State

Biden-Harris Administration Approves Kansas, Nevada, and West Virginia’s “Internet for All” Initial Proposal

The National Telecommunications and Information Administration (NTIA) has approved Kansas, Nevada and West Virginia’s Initial Proposals for the Broadband Equity, Access, and Deployment (BEAD) program, a cornerstone of the Biden-Harris Administration’s “Internet for All” initiative.

Fiber Electrifies Alabama Broadband Plans

As energy companies around the country deploy fiber to improve grid reliability, they open the door to enabling broadband connectivity to previously unserved rural communities. Alabama Power has invested over $1 billion in infrastructure upgrades to add over 1,600 miles of fiber within its service areas since 2017.

Federal internet benefits at risk in Connecticut. Could a state bill fill in gaps?

Connecticut has been building its digital infrastructure to get more households online. Those efforts rely on federal funding to help the state address these gaps, particularly in places with limited access to affordable high-speed internet. But a federal program reducing monthly internet bills and providing device subsidies for lower-income households will sunset at the end of April if Congress does not renew funding.

California Is Spending Billions On ‘Broadband For All,’ But Critics Say It Will Not Lower Internet Prices

Californians spend an average of $84 per month to connect to the internet—and some of the most vulnerable groups, including older adults, veterans and people with disabilities, tend to pay even more. So the state is spending billions of dollars to make broadband more affordable and available under its Broadband for All plan.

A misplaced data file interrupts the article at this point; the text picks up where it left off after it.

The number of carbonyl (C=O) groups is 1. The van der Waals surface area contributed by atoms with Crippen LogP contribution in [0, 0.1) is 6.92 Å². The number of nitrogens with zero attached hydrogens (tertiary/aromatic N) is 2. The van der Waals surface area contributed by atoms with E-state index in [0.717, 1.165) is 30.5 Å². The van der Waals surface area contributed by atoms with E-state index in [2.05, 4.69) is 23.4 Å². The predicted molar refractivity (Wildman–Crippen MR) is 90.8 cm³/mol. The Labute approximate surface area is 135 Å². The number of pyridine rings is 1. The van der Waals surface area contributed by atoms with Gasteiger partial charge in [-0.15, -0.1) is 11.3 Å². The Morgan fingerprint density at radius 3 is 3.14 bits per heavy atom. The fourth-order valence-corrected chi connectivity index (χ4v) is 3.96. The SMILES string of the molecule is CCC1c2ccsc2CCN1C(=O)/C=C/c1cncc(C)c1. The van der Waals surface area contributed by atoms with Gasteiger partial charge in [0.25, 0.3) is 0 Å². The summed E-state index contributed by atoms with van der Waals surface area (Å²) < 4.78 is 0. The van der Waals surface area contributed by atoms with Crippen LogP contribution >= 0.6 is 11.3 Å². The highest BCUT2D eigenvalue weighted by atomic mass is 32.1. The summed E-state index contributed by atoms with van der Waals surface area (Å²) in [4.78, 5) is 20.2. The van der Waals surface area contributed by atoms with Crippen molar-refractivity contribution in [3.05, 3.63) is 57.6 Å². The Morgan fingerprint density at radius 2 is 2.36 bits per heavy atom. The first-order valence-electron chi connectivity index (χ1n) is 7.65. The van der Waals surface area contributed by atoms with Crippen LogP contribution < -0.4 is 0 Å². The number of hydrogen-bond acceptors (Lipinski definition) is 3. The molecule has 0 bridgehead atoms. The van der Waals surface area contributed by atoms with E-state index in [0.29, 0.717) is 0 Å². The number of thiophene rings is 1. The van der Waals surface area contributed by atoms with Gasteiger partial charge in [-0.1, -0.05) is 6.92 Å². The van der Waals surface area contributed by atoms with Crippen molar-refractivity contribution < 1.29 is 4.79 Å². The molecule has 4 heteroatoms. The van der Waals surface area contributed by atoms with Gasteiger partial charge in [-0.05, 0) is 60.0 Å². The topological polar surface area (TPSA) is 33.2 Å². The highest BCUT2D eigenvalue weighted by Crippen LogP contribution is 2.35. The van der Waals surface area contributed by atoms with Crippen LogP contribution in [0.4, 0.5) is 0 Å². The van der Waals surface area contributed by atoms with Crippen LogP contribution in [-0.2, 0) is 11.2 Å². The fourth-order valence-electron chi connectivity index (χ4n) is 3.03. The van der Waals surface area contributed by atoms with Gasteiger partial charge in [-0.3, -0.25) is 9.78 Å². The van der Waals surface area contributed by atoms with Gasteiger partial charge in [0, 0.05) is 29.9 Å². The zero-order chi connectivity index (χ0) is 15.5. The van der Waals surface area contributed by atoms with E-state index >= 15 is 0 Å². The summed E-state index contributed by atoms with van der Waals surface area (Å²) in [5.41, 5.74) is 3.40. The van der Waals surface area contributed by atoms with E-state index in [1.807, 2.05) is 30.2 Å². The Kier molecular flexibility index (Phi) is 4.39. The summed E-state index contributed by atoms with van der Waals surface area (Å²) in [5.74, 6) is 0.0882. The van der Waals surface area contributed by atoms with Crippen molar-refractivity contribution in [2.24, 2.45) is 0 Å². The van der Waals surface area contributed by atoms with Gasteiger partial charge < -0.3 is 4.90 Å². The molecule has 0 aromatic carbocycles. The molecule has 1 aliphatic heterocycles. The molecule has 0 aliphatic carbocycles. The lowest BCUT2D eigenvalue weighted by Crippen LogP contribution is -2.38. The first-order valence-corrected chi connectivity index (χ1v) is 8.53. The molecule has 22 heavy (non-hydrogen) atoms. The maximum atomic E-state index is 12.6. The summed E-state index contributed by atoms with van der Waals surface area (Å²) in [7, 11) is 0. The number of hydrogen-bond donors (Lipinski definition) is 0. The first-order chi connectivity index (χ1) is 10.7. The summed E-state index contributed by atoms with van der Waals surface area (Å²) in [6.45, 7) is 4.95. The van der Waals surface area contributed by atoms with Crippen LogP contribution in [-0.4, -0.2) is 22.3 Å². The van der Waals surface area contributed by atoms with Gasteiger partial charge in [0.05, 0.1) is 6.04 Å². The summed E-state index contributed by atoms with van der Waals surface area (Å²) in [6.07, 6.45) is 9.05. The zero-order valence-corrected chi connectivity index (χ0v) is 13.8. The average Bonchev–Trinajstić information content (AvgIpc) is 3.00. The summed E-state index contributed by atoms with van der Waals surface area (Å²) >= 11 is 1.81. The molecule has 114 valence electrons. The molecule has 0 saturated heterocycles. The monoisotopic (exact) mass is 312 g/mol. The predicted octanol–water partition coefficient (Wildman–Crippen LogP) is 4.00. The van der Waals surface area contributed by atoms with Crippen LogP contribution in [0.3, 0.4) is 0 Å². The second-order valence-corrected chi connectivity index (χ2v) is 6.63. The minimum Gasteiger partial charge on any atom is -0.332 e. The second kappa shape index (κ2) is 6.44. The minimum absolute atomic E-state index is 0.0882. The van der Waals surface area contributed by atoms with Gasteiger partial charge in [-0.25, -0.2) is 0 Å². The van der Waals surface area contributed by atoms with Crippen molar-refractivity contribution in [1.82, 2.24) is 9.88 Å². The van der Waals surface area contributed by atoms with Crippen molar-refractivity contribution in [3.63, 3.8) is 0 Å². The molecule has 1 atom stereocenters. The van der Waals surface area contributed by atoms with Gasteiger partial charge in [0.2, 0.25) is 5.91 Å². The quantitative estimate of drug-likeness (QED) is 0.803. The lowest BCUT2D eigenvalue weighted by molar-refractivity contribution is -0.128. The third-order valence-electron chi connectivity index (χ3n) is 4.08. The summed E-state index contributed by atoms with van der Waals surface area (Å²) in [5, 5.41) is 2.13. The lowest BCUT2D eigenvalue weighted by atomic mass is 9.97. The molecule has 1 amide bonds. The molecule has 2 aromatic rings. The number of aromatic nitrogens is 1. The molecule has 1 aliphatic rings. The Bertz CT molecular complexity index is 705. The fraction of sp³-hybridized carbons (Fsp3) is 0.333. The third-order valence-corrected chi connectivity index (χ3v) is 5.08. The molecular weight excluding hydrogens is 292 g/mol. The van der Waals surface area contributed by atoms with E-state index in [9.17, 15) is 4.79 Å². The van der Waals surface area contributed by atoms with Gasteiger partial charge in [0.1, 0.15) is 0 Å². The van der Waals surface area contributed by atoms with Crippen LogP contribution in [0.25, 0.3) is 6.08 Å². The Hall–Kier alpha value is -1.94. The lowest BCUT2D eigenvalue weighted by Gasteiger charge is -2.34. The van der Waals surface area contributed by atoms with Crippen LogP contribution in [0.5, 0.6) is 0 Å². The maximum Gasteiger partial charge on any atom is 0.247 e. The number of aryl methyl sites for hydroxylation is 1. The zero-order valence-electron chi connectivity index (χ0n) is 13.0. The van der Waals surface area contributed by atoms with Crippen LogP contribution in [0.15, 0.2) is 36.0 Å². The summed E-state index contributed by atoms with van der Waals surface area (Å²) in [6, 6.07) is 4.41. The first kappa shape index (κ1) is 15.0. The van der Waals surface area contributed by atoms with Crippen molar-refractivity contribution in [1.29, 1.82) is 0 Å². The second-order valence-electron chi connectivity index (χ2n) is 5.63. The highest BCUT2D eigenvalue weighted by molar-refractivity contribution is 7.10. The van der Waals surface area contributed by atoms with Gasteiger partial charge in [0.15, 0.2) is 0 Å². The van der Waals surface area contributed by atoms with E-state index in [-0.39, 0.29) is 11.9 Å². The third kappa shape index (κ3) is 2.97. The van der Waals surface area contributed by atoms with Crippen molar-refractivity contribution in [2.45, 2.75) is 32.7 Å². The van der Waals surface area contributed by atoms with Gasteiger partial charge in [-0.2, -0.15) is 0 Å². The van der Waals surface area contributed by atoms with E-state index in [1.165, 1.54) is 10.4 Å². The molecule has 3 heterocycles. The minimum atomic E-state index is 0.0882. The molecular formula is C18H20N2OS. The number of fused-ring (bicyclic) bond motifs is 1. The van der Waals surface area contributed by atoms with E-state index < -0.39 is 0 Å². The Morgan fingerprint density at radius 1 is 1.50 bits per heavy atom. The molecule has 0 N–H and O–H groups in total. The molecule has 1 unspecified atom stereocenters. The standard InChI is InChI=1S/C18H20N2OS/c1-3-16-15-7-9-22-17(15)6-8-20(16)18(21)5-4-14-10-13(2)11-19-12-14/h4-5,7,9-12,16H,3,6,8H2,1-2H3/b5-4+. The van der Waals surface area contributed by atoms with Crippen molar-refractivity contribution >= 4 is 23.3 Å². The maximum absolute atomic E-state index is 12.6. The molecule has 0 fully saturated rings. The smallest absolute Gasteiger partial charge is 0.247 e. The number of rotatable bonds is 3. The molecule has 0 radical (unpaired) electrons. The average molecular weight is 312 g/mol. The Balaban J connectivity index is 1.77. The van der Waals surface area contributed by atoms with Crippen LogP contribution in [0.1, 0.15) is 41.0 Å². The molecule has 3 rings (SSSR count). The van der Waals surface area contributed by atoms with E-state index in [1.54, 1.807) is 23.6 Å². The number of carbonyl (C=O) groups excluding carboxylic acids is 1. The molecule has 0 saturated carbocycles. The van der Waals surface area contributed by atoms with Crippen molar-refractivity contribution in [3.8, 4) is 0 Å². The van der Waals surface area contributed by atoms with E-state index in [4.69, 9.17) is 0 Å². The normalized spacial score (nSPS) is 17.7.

Closing Michigan's Digital Skill Divide

The digital divide isn’t just about access to broadband and computers and other hardware, it’s also about access to skills. Massive investments made through the bipartisan infrastructure law will send billions of dollars to states and localities across the U.S. over the next five years to help close the digital divide. This includes millions that will flow to Michigan through the Digital Equity Act and the Broadband Equity, Access, and Deployment (BEAD) program.

Closing Georgia's Digital Skill Divide

The digital divide isn’t just about access to broadband and computers and other hardware, it’s also about access to skills. Massive investments made through the bipartisan infrastructure law will send billions of dollars to states and localities across the US over the next five years to help close the digital divide. This includes $1.3 billion that is slated to flow to Georgia through the Digital Equity Act and the Broadband Equity, Access, and Deployment (BEAD) program.

Governor Gianforte Celebrates TDS Telecom Fiber Broadband Expansion in Montana

Governor Greg Gianforte celebrated the expansion of TDS Telecoms’ (TDS) network across Montana at its new facility in Butte. The $21 million investment in Butte represents one component of TDS’ larger $160 million investment in Montana. In addition to Butte, TDS is building fiber networks in Billings, Great Falls, Helena, and Missoula.

Initial funding for digital equity plans is available. But how do states plan to use it?

The National Telecommunications and Information Administration (NTIA) recently finished approving digital equity plans for all 50 states, as well as Puerto Rico and Washington (DC) in what Administrator Alan Davidson called a “milestone moment.” The grants announced in the March 29 notice of funding opportunity can be used to begin implementation of those plans, which identify the barriers in each sta

Can States Pick Up the End of ACP?

Federal Communications Commission (FCC) Chairwoman Jessica Rosenworcel made it clear recently that the FCC is not willing to tackle funding for the Affordable Connectivity Program (ACP) that is expiring in May 2024. She estimated that the FCC would have to add something like $9 to every broadband bill in the country to fund the ACP plan. However, states could pick up the ACP funding just for their state. States will have the authority to do this after the FCC approves the reinstitution of Title II authority this week.

Oregon’s Broadband Assistance Program Announces Intent to Award

The Oregon Broadband Office is pleased to announce the awardees of the Broadband Technical Assistance Program (BTAP) grants of up to $150,000 per county which can be used for eligible broadband planning and pre-construction activities, staffing, and grant application support.